4) Goal Setting
Involving children in the goal-setting process is an excellent way to encourage them to take ownership of their learning. In the early stages, goal setting needs to be done in a very clear and simplistic way – for example, frequent two-way conversations with children about their progress in specific areas. Teachers can further facilitate goal setting through the use of organizers, anchor charts and similar aids. Free Printable Behavior Charts provides models of personal charts for early learners. Teaching and Tapas shares a class’s goal charts geared specifically towards reading and writing. K-5 Math Teaching Resources shows a selection of goal charts for math instruction. In general, helping children reach their goals calls for teachers to provide specific, frequent feedback as well as ample time for self-reflection.
5) Cross-Curriculum Teaching
In contrast to the traditional teaching of subjects in isolation, teaching multiple subjects simultaneously can help students go much deeper in learning concepts and skills. Naturally, this approach asks more from the teacher. It can be easy to blend math, science, or social studies content with reading or writing. However, it is more challenging to combine all the subjects at once. Here are some of the major approaches to simultaneous learning. Project-based learning involves children carrying out a project that ends up with a concrete result of some kind. Problem-based learning asks the teacher to guide children in developing solutions to real-world problems. In inquiry-based learning, children generate their own questions according to their curiosities or interests, which they then investigate. These methods work so well because teachers don’t simply tell students what they should know, but instead they engage children in exploring and uncovering the information in a more meaningful way in which all the subjects come into play together. Check out this video of a group of five-year-olds participating in project-based learning at Auburn Early Education Center. These methods are not only fun, they are highly motivating for children and encourage collaboration, as well.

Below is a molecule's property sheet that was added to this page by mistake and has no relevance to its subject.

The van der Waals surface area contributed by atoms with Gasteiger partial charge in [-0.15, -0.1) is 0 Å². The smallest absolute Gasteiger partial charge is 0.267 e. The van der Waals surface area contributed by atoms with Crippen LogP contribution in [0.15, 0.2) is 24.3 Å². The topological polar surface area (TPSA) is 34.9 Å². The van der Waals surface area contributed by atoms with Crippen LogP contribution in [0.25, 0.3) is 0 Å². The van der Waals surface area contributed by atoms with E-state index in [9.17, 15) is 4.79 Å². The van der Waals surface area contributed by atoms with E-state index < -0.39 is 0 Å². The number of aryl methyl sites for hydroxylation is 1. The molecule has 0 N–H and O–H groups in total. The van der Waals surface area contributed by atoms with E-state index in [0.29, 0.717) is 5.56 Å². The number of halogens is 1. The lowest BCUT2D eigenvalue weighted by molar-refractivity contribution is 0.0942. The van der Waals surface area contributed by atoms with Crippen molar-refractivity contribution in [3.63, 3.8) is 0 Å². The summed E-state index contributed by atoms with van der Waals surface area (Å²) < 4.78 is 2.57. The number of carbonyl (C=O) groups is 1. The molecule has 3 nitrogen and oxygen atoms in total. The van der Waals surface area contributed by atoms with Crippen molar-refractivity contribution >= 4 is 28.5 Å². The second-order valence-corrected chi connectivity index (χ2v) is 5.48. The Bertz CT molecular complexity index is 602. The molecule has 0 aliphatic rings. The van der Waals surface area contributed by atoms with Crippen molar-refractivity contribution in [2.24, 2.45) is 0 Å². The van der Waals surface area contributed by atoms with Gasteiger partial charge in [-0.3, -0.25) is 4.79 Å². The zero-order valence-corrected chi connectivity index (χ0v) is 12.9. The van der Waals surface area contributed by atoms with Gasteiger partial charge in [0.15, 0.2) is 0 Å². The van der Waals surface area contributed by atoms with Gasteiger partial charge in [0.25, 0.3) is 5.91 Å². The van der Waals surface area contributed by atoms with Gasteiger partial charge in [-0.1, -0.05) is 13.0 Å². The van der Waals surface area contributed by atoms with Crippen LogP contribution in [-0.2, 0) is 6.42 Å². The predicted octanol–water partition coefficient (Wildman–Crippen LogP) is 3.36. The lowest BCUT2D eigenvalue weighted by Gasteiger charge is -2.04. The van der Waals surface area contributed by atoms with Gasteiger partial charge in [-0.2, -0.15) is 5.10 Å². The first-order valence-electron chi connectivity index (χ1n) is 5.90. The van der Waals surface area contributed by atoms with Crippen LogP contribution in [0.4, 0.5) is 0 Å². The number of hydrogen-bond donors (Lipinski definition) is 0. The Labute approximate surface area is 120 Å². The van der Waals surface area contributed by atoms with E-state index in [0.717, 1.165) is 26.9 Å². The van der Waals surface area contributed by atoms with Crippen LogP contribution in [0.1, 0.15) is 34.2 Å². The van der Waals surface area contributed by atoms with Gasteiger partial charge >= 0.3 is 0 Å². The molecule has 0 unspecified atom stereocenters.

6) Assessment for Learning
Assessment for Learning, or Formative Assessment, is a data-gathering process used by teachers to help them customize instruction to match students’ needs. Summative assessments don’t always give a clear picture of what a student knows. Also, by the time the data is gathered, it’s already too late! The teacher is already moving to the next objective, leaving many students behind who haven’t fully grasped the previous content yet. To prevent this problem, teachers can monitor how the children are learning as they teach, using observations, questioning strategies, class discussions, exit tickets, learning logs, peer assessments, self-assessments, and slate work, among other methods. Teachers can gauge the progress of individuals, groups, or the whole class, and they can adjust the process by supporting or challenging students as needed. The article What is Assessment for Learning? provides additional insight into this technique. These ongoing assessments allow teachers to keep their fingers on the pulse of the classroom to ensure that students are learning.